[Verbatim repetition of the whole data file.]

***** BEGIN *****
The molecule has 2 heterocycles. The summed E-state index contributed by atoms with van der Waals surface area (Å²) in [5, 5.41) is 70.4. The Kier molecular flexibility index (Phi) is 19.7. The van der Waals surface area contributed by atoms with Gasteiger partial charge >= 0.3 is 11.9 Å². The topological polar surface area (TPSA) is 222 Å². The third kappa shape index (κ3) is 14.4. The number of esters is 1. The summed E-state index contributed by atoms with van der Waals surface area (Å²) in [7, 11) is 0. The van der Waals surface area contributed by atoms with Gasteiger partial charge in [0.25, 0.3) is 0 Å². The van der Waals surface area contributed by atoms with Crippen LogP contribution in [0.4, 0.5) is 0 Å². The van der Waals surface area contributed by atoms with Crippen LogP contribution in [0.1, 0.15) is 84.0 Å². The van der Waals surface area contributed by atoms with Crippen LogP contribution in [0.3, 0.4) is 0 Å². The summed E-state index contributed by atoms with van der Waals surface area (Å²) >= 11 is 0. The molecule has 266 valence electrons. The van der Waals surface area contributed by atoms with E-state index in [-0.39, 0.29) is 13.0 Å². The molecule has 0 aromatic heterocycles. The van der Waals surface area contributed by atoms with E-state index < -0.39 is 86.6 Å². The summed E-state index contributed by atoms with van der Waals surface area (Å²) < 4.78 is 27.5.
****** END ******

The molecule has 2 heterocycles. The summed E-state index contributed by atoms with van der Waals surface area (Å²) in [5, 5.41) is 70.4. The Kier molecular flexibility index (Phi) is 19.7. The van der Waals surface area contributed by atoms with Gasteiger partial charge >= 0.3 is 11.9 Å². The topological polar surface area (TPSA) is 222 Å². The third kappa shape index (κ3) is 14.4. The number of esters is 1. The summed E-state index contributed by atoms with van der Waals surface area (Å²) in [7, 11) is 0. The van der Waals surface area contributed by atoms with Gasteiger partial charge in [0.25, 0.3) is 0 Å². The van der Waals surface area contributed by atoms with Crippen LogP contribution in [0.4, 0.5) is 0 Å². The van der Waals surface area contributed by atoms with Crippen LogP contribution in [0.1, 0.15) is 84.0 Å². The van der Waals surface area contributed by atoms with Crippen LogP contribution in [0.3, 0.4) is 0 Å². The summed E-state index contributed by atoms with van der Waals surface area (Å²) >= 11 is 0. The molecule has 266 valence electrons. The van der Waals surface area contributed by atoms with E-state index in [-0.39, 0.29) is 13.0 Å². The molecule has 0 aromatic heterocycles. The van der Waals surface area contributed by atoms with E-state index < -0.39 is 86.6 Å². The summed E-state index contributed by atoms with van der Waals surface area (Å²) < 4.78 is 27.5.